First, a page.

\Vertex[style={minimum size=0.2cm,draw=cv3,fill=cfv3,text=clv3,shape=circle},LabelOut=false,L=\hbox{$3$},x=0.0cm,y=3.0563cm]{v3}
\Vertex[style={minimum size=0.2cm,draw=cv4,fill=cfv4,text=clv4,shape=circle},LabelOut=false,L=\hbox{$4$},x=0.0cm,y=1.9437cm]{v4}
\Vertex[style={minimum size=0.2cm,draw=cv5,fill=cfv5,text=clv5,shape=circle},LabelOut=false,L=\hbox{$5$},x=0.4952cm,y=0.9413cm]{v5}
\Vertex[style={minimum size=0.2cm,draw=cv6,fill=cfv6,text=clv6,shape=circle},LabelOut=false,L=\hbox{$6$},x=1.3874cm,y=0.2476cm]{v6}
\Vertex[style={minimum size=0.2cm,draw=cv7,fill=cfv7,text=clv7,shape=circle},LabelOut=false,L=\hbox{$7$},x=2.5cm,y=0.0cm]{v7}
\Vertex[style={minimum size=0.2cm,draw=cv8,fill=cfv8,text=clv8,shape=circle},LabelOut=false,L=\hbox{$8$},x=3.6126cm,y=0.2476cm]{v8}
\Vertex[style={minimum size=0.2cm,draw=cv9,fill=cfv9,text=clv9,shape=circle},LabelOut=false,L=\hbox{$9$},x=4.5048cm,y=0.9413cm]{v9}
\Vertex[style={minimum size=0.2cm,draw=cv10,fill=cfv10,text=clv10,shape=circle},LabelOut=false,L=\hbox{$10$},x=5.0cm,y=1.9437cm]{v10}
\Vertex[style={minimum size=0.2cm,draw=cv11,fill=cfv11,text=clv11,shape=circle},LabelOut=false,L=\hbox{$11$},x=5.0cm,y=3.0563cm]{v11}
\Vertex[style={minimum size=0.2cm,draw=cv12,fill=cfv12,text=clv12,shape=circle},LabelOut=false,L=\hbox{$12$},x=4.5048cm,y=4.0587cm]{v12}
\Vertex[style={minimum size=0.2cm,draw=cv13,fill=cfv13,text=clv13,shape=circle},LabelOut=false,L=\hbox{$13$},x=3.6126cm,y=4.7524cm]{v13}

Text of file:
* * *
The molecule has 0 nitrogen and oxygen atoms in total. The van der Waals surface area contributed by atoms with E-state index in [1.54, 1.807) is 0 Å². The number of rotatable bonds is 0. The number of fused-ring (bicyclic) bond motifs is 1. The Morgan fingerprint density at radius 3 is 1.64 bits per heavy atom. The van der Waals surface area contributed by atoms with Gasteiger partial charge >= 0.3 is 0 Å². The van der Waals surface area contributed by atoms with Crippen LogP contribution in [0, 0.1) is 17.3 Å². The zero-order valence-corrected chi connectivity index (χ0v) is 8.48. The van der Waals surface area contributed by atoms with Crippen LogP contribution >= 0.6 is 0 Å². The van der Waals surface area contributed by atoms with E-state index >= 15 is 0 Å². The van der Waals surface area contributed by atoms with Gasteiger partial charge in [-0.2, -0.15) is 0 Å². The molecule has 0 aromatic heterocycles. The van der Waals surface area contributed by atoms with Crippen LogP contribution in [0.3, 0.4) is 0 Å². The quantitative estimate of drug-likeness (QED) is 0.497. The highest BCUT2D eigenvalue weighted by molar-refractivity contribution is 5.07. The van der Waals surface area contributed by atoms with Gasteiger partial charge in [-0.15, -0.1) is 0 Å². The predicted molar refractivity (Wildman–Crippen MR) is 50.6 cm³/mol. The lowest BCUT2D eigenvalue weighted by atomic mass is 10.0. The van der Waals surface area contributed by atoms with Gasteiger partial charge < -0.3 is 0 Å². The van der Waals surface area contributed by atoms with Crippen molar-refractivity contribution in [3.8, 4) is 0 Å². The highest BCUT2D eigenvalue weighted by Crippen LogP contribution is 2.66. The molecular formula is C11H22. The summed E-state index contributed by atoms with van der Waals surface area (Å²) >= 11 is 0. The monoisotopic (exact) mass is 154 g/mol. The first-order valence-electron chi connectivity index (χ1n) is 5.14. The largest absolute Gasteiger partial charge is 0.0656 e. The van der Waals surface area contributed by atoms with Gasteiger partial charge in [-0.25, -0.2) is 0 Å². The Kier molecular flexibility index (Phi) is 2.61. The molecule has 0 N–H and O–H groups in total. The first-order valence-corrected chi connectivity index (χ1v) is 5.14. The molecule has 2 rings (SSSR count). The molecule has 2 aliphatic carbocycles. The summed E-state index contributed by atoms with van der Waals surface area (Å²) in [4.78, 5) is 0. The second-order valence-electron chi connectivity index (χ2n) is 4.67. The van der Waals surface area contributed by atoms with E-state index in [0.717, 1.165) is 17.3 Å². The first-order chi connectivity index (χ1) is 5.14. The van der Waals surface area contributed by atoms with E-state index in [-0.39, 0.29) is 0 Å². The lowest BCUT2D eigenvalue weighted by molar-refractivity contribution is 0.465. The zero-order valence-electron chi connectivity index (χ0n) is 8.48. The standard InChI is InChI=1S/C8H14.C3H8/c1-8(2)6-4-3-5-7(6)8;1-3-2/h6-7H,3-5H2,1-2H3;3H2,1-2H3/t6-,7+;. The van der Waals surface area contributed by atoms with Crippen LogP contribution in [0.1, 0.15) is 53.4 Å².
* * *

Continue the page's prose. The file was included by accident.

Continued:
%
\Edge[lw=0.04cm,style={color=cv0v1,},](v0)(v1)
\Edge[lw=0.04cm,style={color=cv0v5,},](v0)(v5)
\Edge[lw=0.04cm,style={color=cv0v13,},](v0)(v13)
\Edge[lw=0.04cm,style={color=cv1v2,},](v1)(v2)
\Edge[lw=0.04cm,style={color=cv1v10,},](v1)(v10)
\Edge[lw=0.04cm,style={color=cv2v3,},](v2)(v3)
\Edge[lw=0.04cm,style={color=cv2v7,},](v2)(v7)
\Edge[lw=0.04cm,style={color=cv3v4,},](v3)(v4)
\Edge[lw=0.04cm,style={color=cv3v12,},](v3)(v12)
\Edge[lw=0.04cm,style={color=cv4v5,},](v4)(v5)
\Edge[lw=0.04cm,style={color=cv4v9,},](v4)(v9)
\Edge[lw=0.04cm,style={color=cv5v6,},](v5)(v6)
\Edge[lw=0.04cm,style={color=cv6v7,},](v6)(v7)
\Edge[lw=0.04cm,style={color=cv6v11,},](v6)(v11)
\Edge[lw=0.04cm,style={color=cv7v8,},](v7)(v8)
\Edge[lw=0.04cm,style={color=cv8v9,},](v8)(v9)
\Edge[lw=0.04cm,style={color=cv8v13,},](v8)(v13)
\Edge[lw=0.04cm,style={color=cv9v10,},](v9)(v10)
\Edge[lw=0.04cm,style={color=cv10v11,},](v10)(v11)